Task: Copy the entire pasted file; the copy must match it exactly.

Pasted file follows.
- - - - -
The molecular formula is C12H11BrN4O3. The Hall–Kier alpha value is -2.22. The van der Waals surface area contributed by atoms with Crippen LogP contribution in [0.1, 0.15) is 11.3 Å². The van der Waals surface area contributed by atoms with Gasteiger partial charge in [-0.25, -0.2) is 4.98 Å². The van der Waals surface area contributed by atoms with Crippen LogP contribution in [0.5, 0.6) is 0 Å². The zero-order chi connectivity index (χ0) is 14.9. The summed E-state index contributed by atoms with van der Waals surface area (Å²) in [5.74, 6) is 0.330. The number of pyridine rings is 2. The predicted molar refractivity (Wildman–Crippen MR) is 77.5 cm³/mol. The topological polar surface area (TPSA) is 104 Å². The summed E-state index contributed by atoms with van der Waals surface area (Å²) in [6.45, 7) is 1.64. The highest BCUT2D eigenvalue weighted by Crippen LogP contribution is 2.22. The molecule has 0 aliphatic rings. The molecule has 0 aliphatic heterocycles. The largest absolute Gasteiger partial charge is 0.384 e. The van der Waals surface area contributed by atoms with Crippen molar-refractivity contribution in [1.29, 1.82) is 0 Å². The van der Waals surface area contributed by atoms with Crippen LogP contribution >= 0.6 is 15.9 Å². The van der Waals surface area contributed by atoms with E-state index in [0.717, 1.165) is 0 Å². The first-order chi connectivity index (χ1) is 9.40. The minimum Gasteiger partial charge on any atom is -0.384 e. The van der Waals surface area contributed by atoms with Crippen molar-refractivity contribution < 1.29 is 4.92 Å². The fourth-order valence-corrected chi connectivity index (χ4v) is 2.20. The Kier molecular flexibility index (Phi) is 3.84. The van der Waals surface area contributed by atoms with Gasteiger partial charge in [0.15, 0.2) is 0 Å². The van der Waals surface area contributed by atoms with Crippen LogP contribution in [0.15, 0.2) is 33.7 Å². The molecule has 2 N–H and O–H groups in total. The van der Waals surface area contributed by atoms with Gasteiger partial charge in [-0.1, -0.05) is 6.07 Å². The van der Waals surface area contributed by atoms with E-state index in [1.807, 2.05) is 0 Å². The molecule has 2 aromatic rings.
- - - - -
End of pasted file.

The molecular formula is C12H11BrN4O3. The Hall–Kier alpha value is -2.22. The van der Waals surface area contributed by atoms with Crippen LogP contribution in [0.1, 0.15) is 11.3 Å². The van der Waals surface area contributed by atoms with Gasteiger partial charge in [-0.25, -0.2) is 4.98 Å². The van der Waals surface area contributed by atoms with Crippen LogP contribution in [0.5, 0.6) is 0 Å². The zero-order chi connectivity index (χ0) is 14.9. The summed E-state index contributed by atoms with van der Waals surface area (Å²) in [5.74, 6) is 0.330. The number of pyridine rings is 2. The predicted molar refractivity (Wildman–Crippen MR) is 77.5 cm³/mol. The topological polar surface area (TPSA) is 104 Å². The summed E-state index contributed by atoms with van der Waals surface area (Å²) in [6.45, 7) is 1.64. The highest BCUT2D eigenvalue weighted by Crippen LogP contribution is 2.22. The molecule has 0 aliphatic rings. The molecule has 0 aliphatic heterocycles. The largest absolute Gasteiger partial charge is 0.384 e. The van der Waals surface area contributed by atoms with Crippen molar-refractivity contribution in [1.29, 1.82) is 0 Å². The van der Waals surface area contributed by atoms with Crippen LogP contribution >= 0.6 is 15.9 Å². The van der Waals surface area contributed by atoms with E-state index in [0.717, 1.165) is 0 Å². The first-order chi connectivity index (χ1) is 9.40. The minimum Gasteiger partial charge on any atom is -0.384 e. The van der Waals surface area contributed by atoms with Crippen molar-refractivity contribution < 1.29 is 4.92 Å². The fourth-order valence-corrected chi connectivity index (χ4v) is 2.20. The Kier molecular flexibility index (Phi) is 3.84. The van der Waals surface area contributed by atoms with Gasteiger partial charge in [0.15, 0.2) is 0 Å². The van der Waals surface area contributed by atoms with Crippen LogP contribution in [0.15, 0.2) is 33.7 Å². The molecule has 2 N–H and O–H groups in total. The van der Waals surface area contributed by atoms with Gasteiger partial charge in [-0.1, -0.05) is 6.07 Å². The van der Waals surface area contributed by atoms with E-state index in [1.807, 2.05) is 0 Å². The molecule has 2 aromatic rings.